typestar wrote:... I assumed -- according to all the testing with NON official "tube lenses" like even simple zoom lenses - and (sometimes far) outside of the range of 200 mm --that the distance from tubelens to microscopelens is not "super critical".
This is a case of "it depends". Changing the separation can change several different aspects of off-center behavior -- notably CA, astigmatism, and flatness of field. The best separation for one aspect is not necessarily the best for another. For example some lenses I've tested (I don't offhand recall which) show best corner sharpness when there is significant curvature of field. Changing the separation can flatten the field but degrade best sharpness. That's why I specifically said "for focus-stacking applications", because focus stacking removes curvature of field as an important factor.
Lenses that are designed for use by themselves, such as all standard telephotos, have internal apertures that are placed for good performance. There are solid theoretical reasons to think that corner performance will be degraded by stopping the lens at a much different place, such as by sticking an objective in front of the telephoto's front element. As a matter of practice, this does not seem to be a big problem on APS-C. But full-frame is harder. Quoting John Hallmén's comment at http://www.photomacrography.net/forum/v ... 6273#76273
From an image quality stand point I wouldn't really recommend the morfanon
to anyone not using a FF sensor.
I tried at least 10-15 different primes and prime+telephoto combinations before I got tired of it. With the Mitutoyo 10x/0.28 I could never get good edge/corner definition on FF. I imagine many of these solutions would have been great on an APS-C sensor though since contrast, center sharpness etc often impressed me and the "good" field often extended at least beyond the height of the frame (24mm). What I liked with the morfanon was that with some objectives (Mitutoyo M Plan Apo 10/0.28, Nikon CF Plan 50/0.55 EPI ELWD) it gave a very consistent performance across the frame on FF – even at lower magnifications.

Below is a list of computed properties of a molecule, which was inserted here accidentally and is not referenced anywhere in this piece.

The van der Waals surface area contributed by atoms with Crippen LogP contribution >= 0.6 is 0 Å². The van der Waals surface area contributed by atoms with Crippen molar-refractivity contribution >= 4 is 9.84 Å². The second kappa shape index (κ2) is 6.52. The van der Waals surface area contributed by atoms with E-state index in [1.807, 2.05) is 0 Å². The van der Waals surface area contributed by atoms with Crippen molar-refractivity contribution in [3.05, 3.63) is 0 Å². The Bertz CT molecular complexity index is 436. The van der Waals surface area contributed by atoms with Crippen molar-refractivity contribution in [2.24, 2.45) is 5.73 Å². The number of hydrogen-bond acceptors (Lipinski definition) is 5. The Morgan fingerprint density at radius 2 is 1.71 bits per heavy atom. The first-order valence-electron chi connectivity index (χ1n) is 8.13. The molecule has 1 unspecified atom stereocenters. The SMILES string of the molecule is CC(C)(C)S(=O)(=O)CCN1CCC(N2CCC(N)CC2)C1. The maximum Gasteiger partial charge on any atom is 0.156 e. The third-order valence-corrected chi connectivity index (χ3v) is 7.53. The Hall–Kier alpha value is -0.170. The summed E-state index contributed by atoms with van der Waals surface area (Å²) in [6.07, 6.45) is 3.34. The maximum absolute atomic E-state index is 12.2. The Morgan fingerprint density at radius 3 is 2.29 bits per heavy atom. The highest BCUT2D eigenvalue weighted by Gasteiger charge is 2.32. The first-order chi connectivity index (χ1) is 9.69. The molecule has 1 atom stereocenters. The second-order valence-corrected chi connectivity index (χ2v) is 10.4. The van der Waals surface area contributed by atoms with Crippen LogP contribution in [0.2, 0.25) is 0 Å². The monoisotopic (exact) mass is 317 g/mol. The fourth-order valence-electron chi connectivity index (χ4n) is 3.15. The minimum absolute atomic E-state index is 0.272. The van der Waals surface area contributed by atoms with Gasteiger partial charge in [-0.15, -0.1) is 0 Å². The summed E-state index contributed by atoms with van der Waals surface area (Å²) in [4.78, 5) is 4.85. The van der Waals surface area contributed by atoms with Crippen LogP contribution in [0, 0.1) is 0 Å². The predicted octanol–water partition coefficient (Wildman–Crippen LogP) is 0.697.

What is special about the official tube lenses is that they are specifically designed for good optical performance with significant separation between the tube lens and the objective.
It turns out that some other relatively thin lenses like the Raynox 150 and some simple achromats also hold up well to significant separation. In some cases the image quality gets better with say 25-50 mm added separation than it is with a minimum adapter.
rjlittlefield wrote: ThorlabsPlus3LongFocusedAtFFCorner: Thorlabs ITL200, ~90 mm separation to aperture ...
So, (sorry for my silly question, again)-- the setup means: for optimal results, mount your microscope lens at least 90 mm from the frontside of the tubelens = distance from front of tube-lens to shoulder of microscope lens should be ~90 mm (?)
And, what is the optical length needed